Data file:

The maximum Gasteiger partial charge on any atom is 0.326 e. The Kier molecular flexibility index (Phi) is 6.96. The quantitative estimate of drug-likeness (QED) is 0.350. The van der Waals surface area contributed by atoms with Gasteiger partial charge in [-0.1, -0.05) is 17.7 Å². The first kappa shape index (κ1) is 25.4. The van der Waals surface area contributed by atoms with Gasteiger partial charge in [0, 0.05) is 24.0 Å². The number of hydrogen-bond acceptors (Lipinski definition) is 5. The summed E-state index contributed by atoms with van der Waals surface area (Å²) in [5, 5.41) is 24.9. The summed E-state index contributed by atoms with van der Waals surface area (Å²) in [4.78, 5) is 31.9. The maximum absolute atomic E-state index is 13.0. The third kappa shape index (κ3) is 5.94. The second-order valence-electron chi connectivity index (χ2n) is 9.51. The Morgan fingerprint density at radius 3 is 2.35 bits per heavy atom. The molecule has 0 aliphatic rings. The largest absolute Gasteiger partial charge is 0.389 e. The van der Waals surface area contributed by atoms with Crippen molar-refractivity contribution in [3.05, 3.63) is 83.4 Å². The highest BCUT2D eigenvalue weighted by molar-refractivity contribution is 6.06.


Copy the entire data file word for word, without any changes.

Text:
The maximum Gasteiger partial charge on any atom is 0.326 e. The Kier molecular flexibility index (Phi) is 6.96. The quantitative estimate of drug-likeness (QED) is 0.350. The van der Waals surface area contributed by atoms with Gasteiger partial charge in [-0.1, -0.05) is 17.7 Å². The first kappa shape index (κ1) is 25.4. The van der Waals surface area contributed by atoms with Gasteiger partial charge in [0, 0.05) is 24.0 Å². The number of hydrogen-bond acceptors (Lipinski definition) is 5. The summed E-state index contributed by atoms with van der Waals surface area (Å²) in [5, 5.41) is 24.9. The summed E-state index contributed by atoms with van der Waals surface area (Å²) in [4.78, 5) is 31.9. The maximum absolute atomic E-state index is 13.0. The third kappa shape index (κ3) is 5.94. The second-order valence-electron chi connectivity index (χ2n) is 9.51. The Morgan fingerprint density at radius 3 is 2.35 bits per heavy atom. The molecule has 0 aliphatic rings. The largest absolute Gasteiger partial charge is 0.389 e. The van der Waals surface area contributed by atoms with Crippen molar-refractivity contribution in [3.05, 3.63) is 83.4 Å². The highest BCUT2D eigenvalue weighted by molar-refractivity contribution is 6.06.